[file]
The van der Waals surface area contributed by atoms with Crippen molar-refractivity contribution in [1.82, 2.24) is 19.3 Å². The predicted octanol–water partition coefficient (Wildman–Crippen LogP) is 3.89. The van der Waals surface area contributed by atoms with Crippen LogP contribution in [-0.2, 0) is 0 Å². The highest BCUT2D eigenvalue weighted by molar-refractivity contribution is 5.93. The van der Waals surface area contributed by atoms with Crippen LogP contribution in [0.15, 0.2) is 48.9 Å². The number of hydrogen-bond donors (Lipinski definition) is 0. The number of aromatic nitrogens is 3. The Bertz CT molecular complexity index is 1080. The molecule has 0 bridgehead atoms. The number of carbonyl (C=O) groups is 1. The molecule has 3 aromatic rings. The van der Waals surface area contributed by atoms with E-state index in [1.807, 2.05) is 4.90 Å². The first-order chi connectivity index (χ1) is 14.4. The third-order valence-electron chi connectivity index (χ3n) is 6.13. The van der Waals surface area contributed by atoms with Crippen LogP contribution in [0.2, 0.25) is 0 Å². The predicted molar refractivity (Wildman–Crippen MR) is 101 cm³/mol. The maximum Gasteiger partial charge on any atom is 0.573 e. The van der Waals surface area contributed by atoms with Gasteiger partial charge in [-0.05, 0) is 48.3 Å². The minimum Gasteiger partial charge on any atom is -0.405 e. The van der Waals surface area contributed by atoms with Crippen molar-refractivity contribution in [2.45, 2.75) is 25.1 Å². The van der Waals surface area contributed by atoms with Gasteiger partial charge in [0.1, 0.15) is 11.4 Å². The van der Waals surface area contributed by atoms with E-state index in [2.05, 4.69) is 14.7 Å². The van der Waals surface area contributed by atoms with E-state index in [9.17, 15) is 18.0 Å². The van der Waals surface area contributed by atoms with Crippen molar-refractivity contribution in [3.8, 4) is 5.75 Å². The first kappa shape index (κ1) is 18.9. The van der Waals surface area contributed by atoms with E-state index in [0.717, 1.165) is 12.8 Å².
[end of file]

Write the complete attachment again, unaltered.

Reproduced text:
The van der Waals surface area contributed by atoms with Crippen molar-refractivity contribution in [1.82, 2.24) is 19.3 Å². The predicted octanol–water partition coefficient (Wildman–Crippen LogP) is 3.89. The van der Waals surface area contributed by atoms with Crippen LogP contribution in [-0.2, 0) is 0 Å². The highest BCUT2D eigenvalue weighted by molar-refractivity contribution is 5.93. The van der Waals surface area contributed by atoms with Crippen LogP contribution in [0.15, 0.2) is 48.9 Å². The number of hydrogen-bond donors (Lipinski definition) is 0. The number of aromatic nitrogens is 3. The Bertz CT molecular complexity index is 1080. The molecule has 0 bridgehead atoms. The number of carbonyl (C=O) groups is 1. The molecule has 3 aromatic rings. The van der Waals surface area contributed by atoms with E-state index in [1.807, 2.05) is 4.90 Å². The first-order chi connectivity index (χ1) is 14.4. The third-order valence-electron chi connectivity index (χ3n) is 6.13. The van der Waals surface area contributed by atoms with Crippen LogP contribution in [0.2, 0.25) is 0 Å². The predicted molar refractivity (Wildman–Crippen MR) is 101 cm³/mol. The maximum Gasteiger partial charge on any atom is 0.573 e. The van der Waals surface area contributed by atoms with Gasteiger partial charge in [-0.05, 0) is 48.3 Å². The minimum Gasteiger partial charge on any atom is -0.405 e. The van der Waals surface area contributed by atoms with Crippen molar-refractivity contribution in [2.45, 2.75) is 25.1 Å². The van der Waals surface area contributed by atoms with Gasteiger partial charge in [0.1, 0.15) is 11.4 Å². The van der Waals surface area contributed by atoms with E-state index in [2.05, 4.69) is 14.7 Å². The van der Waals surface area contributed by atoms with E-state index in [9.17, 15) is 18.0 Å². The van der Waals surface area contributed by atoms with Crippen molar-refractivity contribution in [3.8, 4) is 5.75 Å². The first kappa shape index (κ1) is 18.9. The van der Waals surface area contributed by atoms with E-state index in [0.717, 1.165) is 12.8 Å².